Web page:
Protein X-rays: Beating the law of averages

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  • Published: Feb 15, 2014
  • Author: David Bradley
  • Channels: X-ray Spectrometry
thumbnail image: Protein X-rays: Beating the law of averages

More dynamic

Computational biologists have demonstrated that taking an average X-ray snapshot of a crystallized protein masks much of the structural heterogeneity and the dynamics inherent in a protein. The work suggests that alternative approaches to averaging might be fruitful for extracting information about the form-derived function of many proteins.

Computational biologists have demonstrated that taking an average X-ray snapshot of a crystallized protein masks much of the structural heterogeneity and the dynamics inherent in a protein. The work suggests that alternative approaches might be needed to extract information about protein dynamics from X-ray data. Bojan Zagrovic and his team in the Max F. Perutz Laboratories at the University of Vienna and the Medical University of Vienna, Austria, describe details of their findings in the journal Nature Communications.

Usually, taking an average can simplify observations whether astronomical, economic or in X-ray crystallography. It provides a neat way to encapsulate data that would otherwise be overwhelming and perhaps unintelligible. "Moreover," Zagrovic told SpectroscopyNOW, "sometimes one simply cannot avoid averages: for example, in order to boost signal-to-noise ratio, structural biologists are often forced to study billions of copies of a single molecule at the same time and look at their average structure and dynamics. A protein crystal is one such example." However, as with taking an average on the bill when dining out with a group of friends it can hide all kinds of important details regarding the outliers who had more and those who had less than the "average". Similarly in science, averaging data from repeated experiments can hide the details and the dynamics of deviations from the norm, for instance.

Unfreezing proteins

When it comes to X-ray crystallography of proteins, the averaging is across billions of atoms within the crystal and masks much of the subtleties that are manifest in the protein in its native state rather than in the "frozen" crystalline form. "Take, for example, the average location of a goalie during a football match. Considering that the teams switch sides at halftime, it is roughly at the centre of the field, a clearly non-representative situation."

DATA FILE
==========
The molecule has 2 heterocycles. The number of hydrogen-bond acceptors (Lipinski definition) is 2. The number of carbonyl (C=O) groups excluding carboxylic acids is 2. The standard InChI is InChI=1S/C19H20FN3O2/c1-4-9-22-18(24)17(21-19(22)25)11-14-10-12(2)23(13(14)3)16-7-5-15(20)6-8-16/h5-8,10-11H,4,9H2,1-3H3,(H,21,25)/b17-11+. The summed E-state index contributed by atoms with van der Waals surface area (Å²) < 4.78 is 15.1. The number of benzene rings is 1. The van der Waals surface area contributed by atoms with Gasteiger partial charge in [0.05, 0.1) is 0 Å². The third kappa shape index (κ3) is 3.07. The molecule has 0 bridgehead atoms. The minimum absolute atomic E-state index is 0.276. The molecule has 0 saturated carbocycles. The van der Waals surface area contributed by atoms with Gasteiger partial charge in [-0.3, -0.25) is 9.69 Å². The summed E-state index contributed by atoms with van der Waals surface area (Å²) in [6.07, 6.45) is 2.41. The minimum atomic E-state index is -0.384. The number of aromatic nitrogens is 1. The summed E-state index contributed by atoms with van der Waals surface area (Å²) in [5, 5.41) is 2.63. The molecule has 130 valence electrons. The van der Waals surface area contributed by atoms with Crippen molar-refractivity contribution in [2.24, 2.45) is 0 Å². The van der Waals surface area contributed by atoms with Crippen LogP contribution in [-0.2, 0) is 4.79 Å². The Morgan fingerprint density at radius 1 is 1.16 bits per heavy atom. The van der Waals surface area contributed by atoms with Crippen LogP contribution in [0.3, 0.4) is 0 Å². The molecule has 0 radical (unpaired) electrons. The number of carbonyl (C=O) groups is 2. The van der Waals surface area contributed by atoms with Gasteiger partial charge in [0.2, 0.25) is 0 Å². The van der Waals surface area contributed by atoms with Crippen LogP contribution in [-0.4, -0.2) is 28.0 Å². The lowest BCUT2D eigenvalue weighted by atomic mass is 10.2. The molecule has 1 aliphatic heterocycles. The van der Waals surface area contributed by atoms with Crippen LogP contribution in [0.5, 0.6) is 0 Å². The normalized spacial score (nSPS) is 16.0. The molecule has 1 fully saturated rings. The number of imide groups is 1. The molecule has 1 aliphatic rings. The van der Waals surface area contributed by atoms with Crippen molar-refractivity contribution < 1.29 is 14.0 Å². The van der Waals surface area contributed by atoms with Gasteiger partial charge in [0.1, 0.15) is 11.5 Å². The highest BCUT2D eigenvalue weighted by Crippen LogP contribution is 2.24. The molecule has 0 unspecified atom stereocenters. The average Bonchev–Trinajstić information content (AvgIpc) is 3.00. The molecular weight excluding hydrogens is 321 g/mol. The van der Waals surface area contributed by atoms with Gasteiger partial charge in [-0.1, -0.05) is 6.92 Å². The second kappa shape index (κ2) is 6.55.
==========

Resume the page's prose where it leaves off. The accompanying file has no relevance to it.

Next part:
Graduate student Antonija Kuzmanic working with Zagrovic was hoping to improve the programs used in the analysis of X-ray crystallographic data to improve protein structure elucidation and simultaneously extract dynamic information. In work supported by a European Research Council (ERC) Starting Grant and in collaboration with Navraj Pannu of Leiden University, in The Netherlands, she simulated a protein crystal "in silico" and then analyzed it using conventional X-ray crystallography algorithms to extract the protein's structure. The team could then test how well the crystallography software currently "sees" what is really there in the simulated protein as a proxy for a real-life crystal analysis.

The wiggles

"We were really surprised to find that current software programs underestimates the level of dynamics - the atomic wiggle room - by up to six fold. This is a lot, it's as if we could suddenly turn our head 180 degrees rather than just to the left or right", Antonija Kuzmanic explains.

Structural biologist Garib Murshudov of the University of Cambridge, England, describes the work as "inspirational". He points out that the findings suggest that it is time to take another look at crystallography and what its working software can ascertain with regards to protein dynamics in crystals. More accurate ways to interpret X-ray crystallography data and determine the dynamics of proteins will improve the development of pharmaceuticals that are designed to target specific proteins. Approaches that go beyond the simple average representation of structures could provide a more realistic picture of what the protein looks like in nature and so help researchers develop medicines that can modify a protein's function more accurately and more potently.

"The next step is to try and figure out ways to more accurately capture protein dynamics from X-ray data," Zagrovic told us. "The main aim of our work is to understand how dynamic proteins really are on the microscopic level and how this relates to their function - our overarching hypothesis is that proteins, even well-structured ones, are significantly more dynamic than appreciated."

Related Links

Nature Commun, 2014, 5, 1-10: "X-ray refinement significantly underestimates the level of microscopic heterogeneity in biomolecular crystals"

Article by David Bradley

The views represented in this article are solely those of the author and do not necessarily represent those of John Wiley and Sons, Ltd.

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